Jim: What about your process? Do you produce consistent daily or weekly word counts or do the words rush out all at once and leave you with a dry spell?

Terry:  I write virtually every day.  I start as early as I can in the morning, as that is when I am at my best, and stop when I am tired, or when I have other things I need to do.

Jim: What was the toughest criticism you received as an author? What was the best compliment?

Terry:  I’ve had loads of marvellous compliments, too many to relate, for which I am so grateful.  One of the best was very recently, when I told a professional editor who’d read my books that I don’t use an editor or professional proof-reader, and she said I must be one of the few writers who are truly capable of editing their own work, because she hadn’t found any glaring errors.  Criticism?  I get the occasional bad review.  But I can deal with that.  I won’t be everyone’s cup of tea.  No-one is.  For my 3rd novel, The Other Side, I tried it out on a few friends when it was in its 3rd or 4th draft, just to see if it was working, as the concept is a rather complicated one.  I thought it was the best thing I’d done.  The first one came back to me saying that she hated all the characters and found it confusing.  I was pretty gutted because I was so proud of it!  But I took her criticism on board, and used what she’d said to make it better.  It’s now ‘complex’ rather than confusing!!!  But it’s got mostly very good reviews!

Jim: Do you have any advice for aspiring writers?

Terry: Oh, God, too much.  In a nutshell:  Read as much as you can.  Don’t expect everyone to love what you do.  Don’t expect your non-writer friends to be that interested in what you’re doing.  If you’re not very good at punctuation and grammar, learn how to do that before you attempt to write a novel.  It doesn’t matter how great your plot is if you can’t write.  Bear in mind the reader when you’re writing; self-indulgence will please no-one but you.  Don’t follow trends.  Don’t rely on the reciprocal critiquing of creative writing groups to give you a true opinion of your work; other writers may have axes to grind, or they may tell you it’s fabulous just so you tell them theirs is.  Don’t listen to the ‘rules’ – you don’t have to have beta readers, editors, etc if you’re confident about your work.  Don’t worry if your first novel isn’t all that great, you’ll get better.  You don’t have to have a blog to sell books.  Stop listening to all the advice that is EVERYWHERE these days, and just write your novel!

Jim: Is there anything you would like to say to your readers and fans?

Terry: Thank you for reading my books, thank you for liking them, for telling others that you do, and for reviewing them – and I hope you’ll love ‘Dream On’ when it comes out – the other day, I wondered if I had created ‘bloke lit’ as opposed to ‘chick lit’ – the main character is an average guy in a rock band, after all, with many insecurities and aspirations!  But it’s a woman’s book, too – the other main characters are Janice, who is the mother of Dave’s son, and Ariel, a singer-songwriter with whom Dave is in love.  Oh, and then there’s Melodie, who just wants to be ‘a celebrity’, and the other guys in the band….  I can’t WAIT for it to be out, and I hope you love it!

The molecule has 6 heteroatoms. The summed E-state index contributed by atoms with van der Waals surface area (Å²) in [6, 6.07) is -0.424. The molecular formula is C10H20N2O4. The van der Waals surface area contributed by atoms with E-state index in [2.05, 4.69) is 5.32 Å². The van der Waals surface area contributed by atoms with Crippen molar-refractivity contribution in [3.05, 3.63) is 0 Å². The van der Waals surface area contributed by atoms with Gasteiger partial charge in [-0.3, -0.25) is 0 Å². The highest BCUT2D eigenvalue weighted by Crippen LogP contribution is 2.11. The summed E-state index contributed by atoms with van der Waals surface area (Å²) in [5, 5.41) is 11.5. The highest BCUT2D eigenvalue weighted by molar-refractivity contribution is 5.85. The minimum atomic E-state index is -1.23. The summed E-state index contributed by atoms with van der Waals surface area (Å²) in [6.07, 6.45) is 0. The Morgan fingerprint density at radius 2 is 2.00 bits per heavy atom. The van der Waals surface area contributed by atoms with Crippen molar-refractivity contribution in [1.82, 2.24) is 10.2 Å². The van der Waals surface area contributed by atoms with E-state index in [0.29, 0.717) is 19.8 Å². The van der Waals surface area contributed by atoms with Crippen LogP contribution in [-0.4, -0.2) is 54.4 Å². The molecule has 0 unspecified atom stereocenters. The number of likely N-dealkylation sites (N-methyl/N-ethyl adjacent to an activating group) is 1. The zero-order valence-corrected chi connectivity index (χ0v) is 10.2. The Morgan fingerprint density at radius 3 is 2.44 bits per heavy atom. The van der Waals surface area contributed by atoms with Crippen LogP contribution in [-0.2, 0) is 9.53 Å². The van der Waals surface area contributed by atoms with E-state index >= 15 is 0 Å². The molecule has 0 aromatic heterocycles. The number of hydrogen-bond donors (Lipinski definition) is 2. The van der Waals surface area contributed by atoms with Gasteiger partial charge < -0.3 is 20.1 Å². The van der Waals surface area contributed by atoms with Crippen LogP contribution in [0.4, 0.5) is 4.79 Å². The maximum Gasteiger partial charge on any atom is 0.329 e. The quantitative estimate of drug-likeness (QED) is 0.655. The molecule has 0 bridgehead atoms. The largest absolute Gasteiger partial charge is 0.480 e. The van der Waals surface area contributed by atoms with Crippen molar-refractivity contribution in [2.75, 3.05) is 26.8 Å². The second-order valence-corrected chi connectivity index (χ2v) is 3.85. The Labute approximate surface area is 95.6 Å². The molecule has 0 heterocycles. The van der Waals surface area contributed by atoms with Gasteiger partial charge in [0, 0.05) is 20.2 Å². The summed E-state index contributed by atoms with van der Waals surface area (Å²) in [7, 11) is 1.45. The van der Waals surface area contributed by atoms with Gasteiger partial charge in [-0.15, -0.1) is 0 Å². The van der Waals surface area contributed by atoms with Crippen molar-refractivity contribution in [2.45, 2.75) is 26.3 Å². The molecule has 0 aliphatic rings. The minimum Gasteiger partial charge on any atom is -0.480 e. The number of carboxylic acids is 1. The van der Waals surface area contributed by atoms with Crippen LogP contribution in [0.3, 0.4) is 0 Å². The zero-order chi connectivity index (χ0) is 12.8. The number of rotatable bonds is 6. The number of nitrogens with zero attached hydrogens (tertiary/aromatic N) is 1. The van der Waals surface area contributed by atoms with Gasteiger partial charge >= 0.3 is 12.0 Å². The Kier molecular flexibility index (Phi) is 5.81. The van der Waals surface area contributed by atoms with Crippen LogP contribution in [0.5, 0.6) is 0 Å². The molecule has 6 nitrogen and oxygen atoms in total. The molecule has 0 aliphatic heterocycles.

Now that you’ve heard it from Terry’s very own mouth, or keyboard as it were, I know you’re anxious to start reading and are asking yourself, ‘how in the world can I find this woman’? Well, fear not, Ol’ Big Jim has all the answers! Begin your search at Amazon UK or US, Goodreads, and Facebook. You’ll find the gems that she has cast at your feet. All you have to do it pick them up and get reading!

Thanks so very much, Terry for joining us today. My readers and I all wish you even greater success!

Okay!  Here are the links:
http://www.amazon.co.uk/Terry-Tyler/e/B00693EGKM/ref=ntt_athr_dp_pel_pop_1

http://www.amazon.com/Terry-Tyler/e/B00693EGKM/ref=ntt_athr_dp_pel_pop_1

http://www.goodreads.com/author/show/5821157.Terry_Tyler

http://www.facebook.com/pages/Terry-Tyler-author/127960897322262

‘The Other Side’ by Terry Tyler

 

 

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About Ol' Big Jim

Ol' Big Jim, has been a storekeeper, an embalmer, a hospital orderly, a medical biller, and through it all, a teller of tall tales. Many of his stories, like his first book, New Yesterdays, are set in his hometown of Piedmont, Alabama. Since 2009 he has lived in the oldest continuously inhabited city in the world, Amman, Jordan where he spends his time trying to visit each one of the thousands of Ammani coffee shops and scribbling in his ever-present notebook.
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2 Responses to Chatting with Terry Tyler

  1. Hi Jim and Terry! Great interview. I actually feel like I know a bit about you, now. I’m going over to check out your books 🙂

    Like